The FCC has proposed an important rule change that could make the political system more transparent. Amazingly, the trade associations representing the local TV news industry are opposing it.

In exchange for being given the broadcast spectrum by taxpayers for free, broadcasters have long been required to fulfill certain “public-interest obligations” to communities. These used to be fairly significant; now they mostly entail compiling and maintaining a “public-inspection file” that citizens can examine….

The FCC’s proposal is breathtakingly obvious: move the material online. The commission decided not to ask for any additional information for the political file. It merely said that what stations currently collect on paper, they should instead put on the Internet. (Full disclosure: the commission’s proposal is based on a report of which I was the lead author.)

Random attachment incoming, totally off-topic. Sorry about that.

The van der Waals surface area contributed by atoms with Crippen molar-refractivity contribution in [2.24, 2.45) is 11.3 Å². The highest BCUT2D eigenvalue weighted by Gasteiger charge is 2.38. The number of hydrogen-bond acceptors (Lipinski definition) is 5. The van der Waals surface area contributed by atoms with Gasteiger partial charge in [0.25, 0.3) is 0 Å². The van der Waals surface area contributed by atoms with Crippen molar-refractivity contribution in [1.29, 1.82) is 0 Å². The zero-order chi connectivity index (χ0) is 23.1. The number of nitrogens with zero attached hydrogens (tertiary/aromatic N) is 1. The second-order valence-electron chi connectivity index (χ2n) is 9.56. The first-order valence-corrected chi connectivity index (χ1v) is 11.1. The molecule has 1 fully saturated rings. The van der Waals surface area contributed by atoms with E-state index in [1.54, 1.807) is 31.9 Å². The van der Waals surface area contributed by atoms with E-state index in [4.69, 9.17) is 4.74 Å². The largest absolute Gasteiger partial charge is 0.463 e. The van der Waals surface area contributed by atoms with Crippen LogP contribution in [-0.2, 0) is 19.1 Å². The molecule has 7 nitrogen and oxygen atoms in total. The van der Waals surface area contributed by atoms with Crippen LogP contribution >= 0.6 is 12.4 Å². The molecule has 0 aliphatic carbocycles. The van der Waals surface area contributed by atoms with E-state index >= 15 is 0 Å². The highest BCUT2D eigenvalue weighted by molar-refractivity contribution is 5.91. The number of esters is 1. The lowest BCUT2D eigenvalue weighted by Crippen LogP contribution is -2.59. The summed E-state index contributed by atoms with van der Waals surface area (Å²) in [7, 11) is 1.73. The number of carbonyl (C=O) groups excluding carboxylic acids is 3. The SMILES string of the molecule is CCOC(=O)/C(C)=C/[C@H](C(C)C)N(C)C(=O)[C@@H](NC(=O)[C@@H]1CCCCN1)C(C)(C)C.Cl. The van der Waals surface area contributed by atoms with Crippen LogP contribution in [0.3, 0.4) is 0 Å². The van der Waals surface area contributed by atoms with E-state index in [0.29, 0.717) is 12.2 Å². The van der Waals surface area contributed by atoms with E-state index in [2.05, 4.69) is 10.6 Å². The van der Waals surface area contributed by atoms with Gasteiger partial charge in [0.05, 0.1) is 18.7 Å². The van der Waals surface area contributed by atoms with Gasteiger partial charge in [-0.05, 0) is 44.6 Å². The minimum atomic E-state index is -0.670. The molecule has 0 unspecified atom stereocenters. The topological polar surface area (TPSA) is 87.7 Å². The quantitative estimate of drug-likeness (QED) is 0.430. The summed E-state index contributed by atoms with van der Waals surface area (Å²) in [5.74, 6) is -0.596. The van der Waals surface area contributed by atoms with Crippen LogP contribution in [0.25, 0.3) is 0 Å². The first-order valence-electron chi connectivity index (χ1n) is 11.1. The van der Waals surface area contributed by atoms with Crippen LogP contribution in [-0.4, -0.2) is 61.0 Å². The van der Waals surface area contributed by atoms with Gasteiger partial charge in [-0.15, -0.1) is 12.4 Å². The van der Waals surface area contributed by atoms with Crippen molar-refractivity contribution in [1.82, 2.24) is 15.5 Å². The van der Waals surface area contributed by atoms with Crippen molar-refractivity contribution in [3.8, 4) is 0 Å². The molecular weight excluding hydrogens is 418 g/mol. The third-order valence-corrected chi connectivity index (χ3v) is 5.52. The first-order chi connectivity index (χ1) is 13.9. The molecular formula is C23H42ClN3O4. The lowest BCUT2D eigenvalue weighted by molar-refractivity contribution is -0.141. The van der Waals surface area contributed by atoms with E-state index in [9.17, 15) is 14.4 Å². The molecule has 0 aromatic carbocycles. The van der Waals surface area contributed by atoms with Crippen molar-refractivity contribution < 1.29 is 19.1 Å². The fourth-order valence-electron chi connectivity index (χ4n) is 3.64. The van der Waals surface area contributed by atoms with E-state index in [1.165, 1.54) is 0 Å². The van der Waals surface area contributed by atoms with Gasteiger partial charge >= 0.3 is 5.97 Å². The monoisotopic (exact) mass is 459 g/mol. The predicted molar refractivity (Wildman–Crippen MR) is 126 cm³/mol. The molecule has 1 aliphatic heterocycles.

Yet it has provoked a strong, negative reaction from local TV stations. The National Association of Broadcasters and a group of state associations of broadcasters argue that it would dramatically increase the burden on local stations, since some of the files are updated frequently during campaign season. One broadcaster predicted they would have to add eight new staffers to manage such a new system. While they agreed that some other parts of the “public inspection file” could go online, the say the political file should be exempted from that policy….

We have a rare situation in which local TV news operations can directly help the functioning of the political system by providing more information to the public. Is it really possible that the broadcasters will take the position that they should be paid large sums of campaign money, do a poor job of covering elections, and block efforts to allow for more sunlight in the political system?